The Report: Global Indigenous Runway
The Report is a series created to showcase our Fashion Writing finalists. We send our writers to Arts, Ideas and Offsite Runway events to take a closer look at fashion that challenges our preconceived notions of the runway and explore design that takes us to galleries, stage and screen.
The simplest way to describe this year’s Global Indigenous Runway is emotional. Raw and overwhelming emotion. It was felt in the air even prior to the gradual ride down the escalator to the lower ground floor of Melbourne Museum. The greeters, waiting at the top, were radiant - a beaming sense of joy and pride.
The Global Indigenous Runway shared the fashion experiences from many designers with varying backgrounds - from Australian Aboriginal, Maori, Native American, First Nations and Pacific Nations. These designers were given an opportunity to share their stories of creation and emphasise their culture on a VAMFF-scale platform, mentored and encouraged prior. We often hear, “You can’t be what you can’t see;” thus the importance of this event. In creating aspirational pathways for Indigenous people, this is one sure-fire way to put the potential of fashion on the radar.
The models too were an element of overwhelming pride. The fifty beautiful, individual models that took part in the show had never done so before. Although fresh onto the runway, they looked as if they had walked those polished floors many times before. Confident young women strutting, even bikini-clad; young men swaggering in their varied coats and interpretations. As Tina Naru, founder of the event said, they “came in wearing hoodies” – what a transformation was made.
The show comprised a long list of designers: Damien Loizou, Indii by Nancy Pattison, Freshies by Jaeden Williams, Toltu Tei Ora by George, Aotearoa by Jeanne Clarkin, Albertini by Adrianna Dent, Sivinikan, Lisa Waup and Ingrid Verner, Lyn-al Young, Hand Sewn by David Ross, Kahuwai by Amber Bridgman. Each took their fashion-version of a victory lap, met with well-deserved rounds of applause, smiles and cheers.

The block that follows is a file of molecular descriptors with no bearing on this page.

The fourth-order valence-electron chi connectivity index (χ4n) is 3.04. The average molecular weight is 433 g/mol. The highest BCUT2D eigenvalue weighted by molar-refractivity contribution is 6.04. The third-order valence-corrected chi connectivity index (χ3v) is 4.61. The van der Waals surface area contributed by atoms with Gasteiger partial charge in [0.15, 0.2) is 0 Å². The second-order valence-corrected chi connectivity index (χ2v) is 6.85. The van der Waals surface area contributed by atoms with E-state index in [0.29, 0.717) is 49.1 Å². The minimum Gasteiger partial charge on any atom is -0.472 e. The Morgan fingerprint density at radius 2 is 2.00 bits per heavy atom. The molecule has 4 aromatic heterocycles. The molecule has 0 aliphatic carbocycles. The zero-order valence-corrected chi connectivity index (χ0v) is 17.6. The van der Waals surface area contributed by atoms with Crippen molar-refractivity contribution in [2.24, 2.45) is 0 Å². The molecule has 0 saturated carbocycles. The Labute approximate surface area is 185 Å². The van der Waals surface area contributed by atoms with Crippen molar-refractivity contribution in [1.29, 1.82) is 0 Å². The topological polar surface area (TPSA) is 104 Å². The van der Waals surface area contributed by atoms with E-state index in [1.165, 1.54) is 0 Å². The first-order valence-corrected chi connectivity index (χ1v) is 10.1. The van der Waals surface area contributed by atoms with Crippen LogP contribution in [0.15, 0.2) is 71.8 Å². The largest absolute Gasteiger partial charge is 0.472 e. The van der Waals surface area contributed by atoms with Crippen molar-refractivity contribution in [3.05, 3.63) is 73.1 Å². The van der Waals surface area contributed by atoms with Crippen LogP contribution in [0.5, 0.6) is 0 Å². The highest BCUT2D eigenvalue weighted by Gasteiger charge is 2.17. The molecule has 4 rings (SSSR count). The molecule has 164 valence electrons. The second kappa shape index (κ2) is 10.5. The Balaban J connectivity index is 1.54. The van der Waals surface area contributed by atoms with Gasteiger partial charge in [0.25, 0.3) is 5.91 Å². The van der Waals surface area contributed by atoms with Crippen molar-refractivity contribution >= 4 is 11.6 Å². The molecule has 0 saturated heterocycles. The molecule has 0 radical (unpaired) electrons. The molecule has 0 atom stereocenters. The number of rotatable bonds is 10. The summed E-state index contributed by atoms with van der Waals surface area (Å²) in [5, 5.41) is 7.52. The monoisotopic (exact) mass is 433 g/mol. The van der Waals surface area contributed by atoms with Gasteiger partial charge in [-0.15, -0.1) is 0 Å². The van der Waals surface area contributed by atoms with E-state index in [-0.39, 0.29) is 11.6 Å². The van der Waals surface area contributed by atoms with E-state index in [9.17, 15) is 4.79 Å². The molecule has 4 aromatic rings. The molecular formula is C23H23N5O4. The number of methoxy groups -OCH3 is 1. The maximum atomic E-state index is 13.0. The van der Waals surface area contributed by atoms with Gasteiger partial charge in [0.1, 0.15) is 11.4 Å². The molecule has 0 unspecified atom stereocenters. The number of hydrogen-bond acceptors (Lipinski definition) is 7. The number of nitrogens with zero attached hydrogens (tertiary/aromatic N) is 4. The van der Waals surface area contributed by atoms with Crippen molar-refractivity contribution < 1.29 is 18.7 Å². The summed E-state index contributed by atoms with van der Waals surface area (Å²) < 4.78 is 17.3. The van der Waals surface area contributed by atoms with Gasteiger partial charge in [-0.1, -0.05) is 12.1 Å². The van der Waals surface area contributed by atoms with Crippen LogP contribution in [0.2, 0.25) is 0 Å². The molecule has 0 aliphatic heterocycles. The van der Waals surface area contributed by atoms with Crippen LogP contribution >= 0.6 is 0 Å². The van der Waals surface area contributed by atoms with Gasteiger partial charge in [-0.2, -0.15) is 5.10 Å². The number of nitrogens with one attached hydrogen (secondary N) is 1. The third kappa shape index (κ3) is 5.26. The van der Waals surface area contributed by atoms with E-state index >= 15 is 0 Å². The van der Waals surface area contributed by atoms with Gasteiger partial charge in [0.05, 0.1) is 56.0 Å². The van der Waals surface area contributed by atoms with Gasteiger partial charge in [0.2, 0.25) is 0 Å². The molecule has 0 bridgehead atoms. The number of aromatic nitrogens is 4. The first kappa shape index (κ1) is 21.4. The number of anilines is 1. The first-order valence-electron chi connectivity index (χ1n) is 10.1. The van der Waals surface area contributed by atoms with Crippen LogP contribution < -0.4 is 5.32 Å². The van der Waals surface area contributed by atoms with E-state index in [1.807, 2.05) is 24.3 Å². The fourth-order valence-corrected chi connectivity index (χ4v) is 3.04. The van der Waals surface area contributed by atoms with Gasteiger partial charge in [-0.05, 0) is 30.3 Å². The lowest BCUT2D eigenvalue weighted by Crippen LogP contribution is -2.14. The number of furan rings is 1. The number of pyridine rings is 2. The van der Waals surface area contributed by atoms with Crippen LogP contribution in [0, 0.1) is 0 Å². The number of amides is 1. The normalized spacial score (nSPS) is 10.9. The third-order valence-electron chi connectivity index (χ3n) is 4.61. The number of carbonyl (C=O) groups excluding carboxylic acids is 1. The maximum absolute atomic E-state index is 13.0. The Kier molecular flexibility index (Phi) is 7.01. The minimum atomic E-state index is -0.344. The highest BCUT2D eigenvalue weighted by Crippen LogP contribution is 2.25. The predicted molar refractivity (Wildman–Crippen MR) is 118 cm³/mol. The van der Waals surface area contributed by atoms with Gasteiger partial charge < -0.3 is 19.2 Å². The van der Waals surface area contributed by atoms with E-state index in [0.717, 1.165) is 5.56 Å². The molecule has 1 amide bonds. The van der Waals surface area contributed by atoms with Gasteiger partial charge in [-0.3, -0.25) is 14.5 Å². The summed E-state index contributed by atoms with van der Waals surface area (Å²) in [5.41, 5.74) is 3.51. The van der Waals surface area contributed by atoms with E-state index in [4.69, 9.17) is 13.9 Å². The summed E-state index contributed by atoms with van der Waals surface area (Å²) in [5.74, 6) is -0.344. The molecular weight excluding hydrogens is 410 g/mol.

But this grouping doesn’t do them justice. While elements of culture, through pattern, design or fabric, shone through, each designer created pieces so individual and unique to their own beliefs they had to share. Jaeden Smith’s Freshies plays into street culture; rife with monochromatic hoodies, caps and shirts. On the other end of the spectrum, Hand Sewn by David Ross upcycles fabrics to create regimented suit pieces and avant-garde evening gowns.
All bases were covered, from swimwear to eveningwear, Chanel-esque tweeds and neon colours and even floating cover-ups. Bringing a strong sense of culture into all these varied areas is not something to easily dismiss: it is something to build up, to celebrate and revere. These designers offer a new vision, bringing heritage into fashion. While we so often recognise Le Smoking suit as iconically French and a Burberry scarf so British, these Indigenous cultures are underplayed and under-represented. Here’s to the ongoing celebration and building of a support network. The igniting of dreams; the strong sense of emotion; the essence of culture brought into everyday life through fashion.
Images: Lucas Dawson